Something cataclysmic happened between Roggeveen’s visit and that of Captain James Cook in 1774. Cook observed topped statues and a very small population versus the thousands estimated by Roggeveen.
Anthropologists believe carving stopped around 1650, and native attention shifted from the maoi to the Birdman Cult with its annual athletic contest to determine which family would rule the island. The last contest, according to missionaries who appeared in 1864, took place on October 17, 1867.
Alongside the ocean front village of Orongo is the crater of Rano Kau. The enormous mountain collapsed into itself about 2 ½ million years ago, its molten core spewing into the ocean.
Bird Man contestants were required to climb down the crater to the ocean, swim to Islet Motu Nui, about 1.5 miles away, and wait for the first nesting tern, Manu Tara, to lay an egg. They must then climb to the hillside nest, capture the egg and make it back home with the egg intact.
The winner spent the next year in relative isolation while his mandates were carried out through family members. The leader of the tribe was not allowed to work or to mix with others, so inbreeding was likely.
There was a different contest for women to select the king’s wife and possibly one for teenagers. “When you become an athlete, you don’t have to work. We’re trying to piece together the torn society,” Fuenzalida said.
By the time of the Birdman Cult, only seven of the original 15 tribes remained. The 1867 winner was later captured, along with 1,000 other natives, by Peruvian slave traders. “He died there, but several hundred were returned to the island,” Fuenzalida said, “bringing with them small pox. The isolation could have resulted in craziness. The universe is small. Polynesians on Rapa Nui knew there were other islands, but they couldn’t go back. Stories became myths. Many birds migrated, nested and left, and their leaving was thought to be the mythical and spiritual world.”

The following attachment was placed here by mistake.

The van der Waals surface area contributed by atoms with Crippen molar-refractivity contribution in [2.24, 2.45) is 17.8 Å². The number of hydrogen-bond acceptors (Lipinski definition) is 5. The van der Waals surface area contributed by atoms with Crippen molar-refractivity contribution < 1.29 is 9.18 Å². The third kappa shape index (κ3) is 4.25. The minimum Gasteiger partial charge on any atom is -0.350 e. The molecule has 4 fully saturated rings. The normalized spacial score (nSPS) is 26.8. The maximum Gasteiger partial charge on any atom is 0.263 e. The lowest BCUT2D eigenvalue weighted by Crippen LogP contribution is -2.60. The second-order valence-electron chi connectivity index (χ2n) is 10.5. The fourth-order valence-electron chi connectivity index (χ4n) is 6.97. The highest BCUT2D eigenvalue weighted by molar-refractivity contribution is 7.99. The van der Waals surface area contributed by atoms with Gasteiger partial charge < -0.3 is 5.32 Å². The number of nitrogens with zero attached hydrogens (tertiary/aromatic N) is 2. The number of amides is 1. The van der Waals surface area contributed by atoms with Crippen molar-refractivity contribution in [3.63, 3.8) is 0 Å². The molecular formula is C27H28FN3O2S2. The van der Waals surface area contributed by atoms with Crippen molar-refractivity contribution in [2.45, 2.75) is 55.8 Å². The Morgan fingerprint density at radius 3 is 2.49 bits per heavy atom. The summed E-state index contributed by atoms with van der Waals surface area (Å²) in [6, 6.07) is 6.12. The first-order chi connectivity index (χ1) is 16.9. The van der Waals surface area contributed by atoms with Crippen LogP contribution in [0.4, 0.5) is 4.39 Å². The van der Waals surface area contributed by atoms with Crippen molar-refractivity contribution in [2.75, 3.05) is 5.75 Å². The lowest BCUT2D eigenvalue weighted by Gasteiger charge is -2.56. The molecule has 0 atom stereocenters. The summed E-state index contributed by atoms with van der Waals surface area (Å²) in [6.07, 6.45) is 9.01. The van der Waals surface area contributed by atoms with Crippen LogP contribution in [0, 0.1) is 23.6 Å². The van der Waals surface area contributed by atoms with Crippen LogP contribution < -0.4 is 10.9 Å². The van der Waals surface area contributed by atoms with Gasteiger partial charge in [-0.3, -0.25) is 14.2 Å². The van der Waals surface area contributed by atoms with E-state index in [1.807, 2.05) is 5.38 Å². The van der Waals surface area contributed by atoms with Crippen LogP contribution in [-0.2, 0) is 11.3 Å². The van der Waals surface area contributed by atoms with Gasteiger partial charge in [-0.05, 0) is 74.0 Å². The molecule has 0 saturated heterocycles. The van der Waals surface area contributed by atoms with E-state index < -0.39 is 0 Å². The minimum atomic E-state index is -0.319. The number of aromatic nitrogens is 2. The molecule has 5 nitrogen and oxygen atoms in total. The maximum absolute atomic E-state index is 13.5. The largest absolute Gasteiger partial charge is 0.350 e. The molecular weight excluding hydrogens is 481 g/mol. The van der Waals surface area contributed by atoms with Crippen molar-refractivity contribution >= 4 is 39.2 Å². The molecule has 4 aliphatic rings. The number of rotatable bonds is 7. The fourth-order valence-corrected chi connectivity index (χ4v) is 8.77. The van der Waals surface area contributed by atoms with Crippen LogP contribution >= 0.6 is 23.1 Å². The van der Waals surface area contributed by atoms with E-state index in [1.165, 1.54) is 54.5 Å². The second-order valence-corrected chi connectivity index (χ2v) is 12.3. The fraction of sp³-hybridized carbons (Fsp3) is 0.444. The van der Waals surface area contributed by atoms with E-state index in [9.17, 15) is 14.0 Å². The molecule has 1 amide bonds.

We’ll likely never know what happened on the island, but whatever it was left an intriguing mystery for natives, tourists and scientists. What is obvious is that a civilization of great scientific and mathematical abilities lived there. Perhaps the alien theorists are correct.
Want to go?
Daily flights from Santiago.
High season: December to March.
UV levels: High (11 on our arrival in November)
Lodging: 296 official places to stay from budget to luxury. We stayed in Hanga Roa Eco Lodge which includes a spa, guides, restaurants, free sun screen. Excellent food and service.
Surfing, hiking, SCUBA, horseback riding.
Excerpted from the 1722 Log of Admiral Jacob Roggeveen
April 7. During the forenoon Captain BOUMAN brought an Easter Islander on board, together with his craft, in which he had come off close to the Ship from the land; he was quite nude, without the slightest covering for that which modesty shrinks from revealing. This hapless creature seemed to be very glad to behold us, and showed the greatest wonder at the build of our Ship. He took special notice of the tautness of our spars, the stoutness of our rigging and running gear, the sails, the guns — which he felt all over with minute attention — and with everything else that he saw; especially when the image of his own features was displayed before him in a mirror, seeing the which, he started suddenly back and then looked towards the back of the glass, apparently in the expectation of discovering there the cause of the apparition.
After we had sufficiently beguiled ourselves with him, and he with us, we started him off again in his canoe towards the shore, having presented him with two strings of blue beads round his neck, a small mirror, a pair of scissors, and other like trifles, which seemed to have a special attraction for him.
April 9. A great many canoes came off to the ships: these people showed us at that time their great cupidity for every thing they saw; and were so daring that they took the seamen's hats and caps from off their heads, and sprang overboard with the spoil; for they are surpassingly good swimmers, as would seem from the great numbers of them who came swimming off from the shore to the ships. There was also an Easter Islander who climbed in through the cabin window of The African Galley, from his canoe, and seeing on the table, a cloth with which it was covered, and deeming it to be a good prize, he made his escape with it there and then; so that one must take special heed to keep close watch over everything.
Excerpted from 1722 log of Capt. Bouman who captained one of Roggeveen’s three ships
The people had, to judge by appearances, no weapons; although, as I remarked, they relied in case of need on their gods or idols which stand erected all along the sea shore in great numbers, before which they fall down and invoke them. These idols were all hewn out of stone, and in the form of a man, with long ears, adorned on the head with a crown, yet all made with skill: whereat we wondered not a little.